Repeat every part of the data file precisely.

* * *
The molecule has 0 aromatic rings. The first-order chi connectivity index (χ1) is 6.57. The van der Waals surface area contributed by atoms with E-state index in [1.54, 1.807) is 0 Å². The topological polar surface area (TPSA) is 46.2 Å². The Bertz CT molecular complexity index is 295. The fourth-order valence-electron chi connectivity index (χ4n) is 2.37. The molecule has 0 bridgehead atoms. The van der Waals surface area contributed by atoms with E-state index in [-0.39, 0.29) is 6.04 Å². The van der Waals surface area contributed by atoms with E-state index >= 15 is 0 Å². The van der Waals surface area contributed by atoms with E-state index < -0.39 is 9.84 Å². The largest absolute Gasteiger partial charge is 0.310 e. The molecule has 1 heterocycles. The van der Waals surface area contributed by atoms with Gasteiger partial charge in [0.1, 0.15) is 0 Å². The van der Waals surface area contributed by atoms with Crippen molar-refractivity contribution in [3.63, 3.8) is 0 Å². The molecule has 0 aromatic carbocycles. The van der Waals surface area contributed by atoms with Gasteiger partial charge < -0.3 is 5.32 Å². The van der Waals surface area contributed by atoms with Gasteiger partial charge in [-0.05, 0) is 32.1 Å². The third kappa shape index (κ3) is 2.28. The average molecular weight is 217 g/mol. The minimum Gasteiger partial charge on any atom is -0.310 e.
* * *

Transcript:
The molecule has 0 aromatic rings. The first-order chi connectivity index (χ1) is 6.57. The van der Waals surface area contributed by atoms with E-state index in [1.54, 1.807) is 0 Å². The topological polar surface area (TPSA) is 46.2 Å². The Bertz CT molecular complexity index is 295. The fourth-order valence-electron chi connectivity index (χ4n) is 2.37. The molecule has 0 bridgehead atoms. The van der Waals surface area contributed by atoms with E-state index in [-0.39, 0.29) is 6.04 Å². The van der Waals surface area contributed by atoms with E-state index >= 15 is 0 Å². The van der Waals surface area contributed by atoms with E-state index < -0.39 is 9.84 Å². The largest absolute Gasteiger partial charge is 0.310 e. The molecule has 1 heterocycles. The van der Waals surface area contributed by atoms with Gasteiger partial charge in [0.1, 0.15) is 0 Å². The van der Waals surface area contributed by atoms with Crippen molar-refractivity contribution in [3.63, 3.8) is 0 Å². The molecule has 0 aromatic carbocycles. The van der Waals surface area contributed by atoms with Gasteiger partial charge < -0.3 is 5.32 Å². The van der Waals surface area contributed by atoms with Gasteiger partial charge in [-0.05, 0) is 32.1 Å². The third kappa shape index (κ3) is 2.28. The average molecular weight is 217 g/mol. The minimum Gasteiger partial charge on any atom is -0.310 e.